The monitor notes modest improvements made to the Midwest, Central Plains and Northern Plains, while another week of cool and dry conditions in the Southern Plains resulted in increased drought coverage across parts of southern Texas and Western Oklahoma. Click here for more.


FARMERS AGAIN DOMINATED IOWA FARMLAND MARKET IN 2013... Farmers accounted for 77% of all purchases of Iowa farmland in 2013, according to the Iowa Land Value Survey conducted by Dr. Mike Duffy of Iowa State University. That figure compares to 78% reported in the previous survey. The survey indicates investors represented 18% of all sales while new farmers accounted for 3% and other purchasers (school districts and other government entities) were 2%.

By crop reporting districts, sales to existing farmers ranged from 80% in the west-central district to 68% in the south-central district. Sales to investors were highest in the south-central district at 27% and lowest at 12% in the southeast district.


BANKER INDEX NOTES DROP IN FARMLAND INDEX... An indicator of farmland price trends marked a sharp drop in November, reports Dr. Ernie Goss, economics professor at Creighton University who conducts the monthly Rural Mainstreet Index survey. The monthly farmland index, which ranges between 0 and 100 with 50.0 representing growth neutral, showed a sharp drop to 47.0 in November. This is the index's lowest level since December 2009, and down from November's 54.3. "This is the first time in four years that the farmland-price index has moved below growth neutral. As agriculture commodity prices have moved lower, so have farmland prices," observes Goss.

Farm equipment sales remained below growth neutral for the sixth straight month, the monthly survey found. The December index sank to a weak 44.3, the lowest reading since August 2012 and down from 47.3 in November. "Over the past year, grain prices have declined by roughly 35%. This has significantly reduced farmers' willingness to purchase agriculture equipment," says Goss.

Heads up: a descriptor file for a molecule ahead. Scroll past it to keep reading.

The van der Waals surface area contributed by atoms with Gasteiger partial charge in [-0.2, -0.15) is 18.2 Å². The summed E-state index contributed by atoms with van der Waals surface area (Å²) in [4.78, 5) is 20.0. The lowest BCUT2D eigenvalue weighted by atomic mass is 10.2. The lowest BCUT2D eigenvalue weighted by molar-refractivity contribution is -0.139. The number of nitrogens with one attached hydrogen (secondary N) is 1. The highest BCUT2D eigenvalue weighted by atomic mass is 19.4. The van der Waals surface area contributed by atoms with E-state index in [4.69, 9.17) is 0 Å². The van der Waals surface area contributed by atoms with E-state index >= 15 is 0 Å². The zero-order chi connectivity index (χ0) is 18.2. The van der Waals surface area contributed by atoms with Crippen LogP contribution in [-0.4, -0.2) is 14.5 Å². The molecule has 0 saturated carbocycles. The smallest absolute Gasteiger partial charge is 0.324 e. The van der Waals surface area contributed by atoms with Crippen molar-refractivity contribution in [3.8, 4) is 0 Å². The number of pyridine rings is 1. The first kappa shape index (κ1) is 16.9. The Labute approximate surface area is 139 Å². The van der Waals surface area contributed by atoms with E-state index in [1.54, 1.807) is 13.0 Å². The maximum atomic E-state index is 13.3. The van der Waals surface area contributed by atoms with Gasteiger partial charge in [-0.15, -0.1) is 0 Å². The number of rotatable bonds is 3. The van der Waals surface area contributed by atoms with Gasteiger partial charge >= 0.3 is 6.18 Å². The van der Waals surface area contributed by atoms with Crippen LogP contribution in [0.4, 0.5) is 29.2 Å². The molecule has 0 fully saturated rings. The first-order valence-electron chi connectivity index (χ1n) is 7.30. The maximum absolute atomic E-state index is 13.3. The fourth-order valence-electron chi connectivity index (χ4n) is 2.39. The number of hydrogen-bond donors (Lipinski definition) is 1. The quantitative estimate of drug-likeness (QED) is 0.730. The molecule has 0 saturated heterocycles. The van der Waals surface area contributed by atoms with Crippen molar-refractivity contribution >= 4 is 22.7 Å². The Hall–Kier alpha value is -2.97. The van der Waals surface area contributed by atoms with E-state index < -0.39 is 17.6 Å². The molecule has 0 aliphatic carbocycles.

The monthly survey conducted by Goss found the rural mainstreet economy climbed in the 10-state region included in the survey. The Rural Mainstreet Index (RMI) rose to 56.1 from November's moderate 54.3.

"The overall index for the Rural Mainstreet Economy continues to indicate the areas of the nation highly dependent on agriculture and energy continue to expand at a healthy pace. This month we asked bankers to name the biggest threat to the rural economy for 2014. Approximately 80.6% named lower agriculture prices to be the greatest economic threat in the next year while 10.6% said the Affordable Care Act was the biggest economic challenge for 2014," states Goss.


MINNESOTA PROPANE PIPELINE REVERSAL WILL IMPACT GROWERS... The Cochin Pipeline, which transits 40% of Minnesota's propane supply is set to end LP runs through that state by March 2014. The pipeline's operator, Kinder Morgan, reports it has received approval to conduct upgrades on over 1,500 valves and pumps on the line in preparation for the transit of dilutant to Canadian tar-sands operations.

The switch to dilutant sendouts will mean a shift to propane deliveries by rail and truck, which threatens to add to the cost of transport. Authorities close to the project advise increasing on-farm propane storage and to expect higher LP prices ahead, particularly in periods of high demand. Click here for more from Pro Farmer's Inputs Monitor.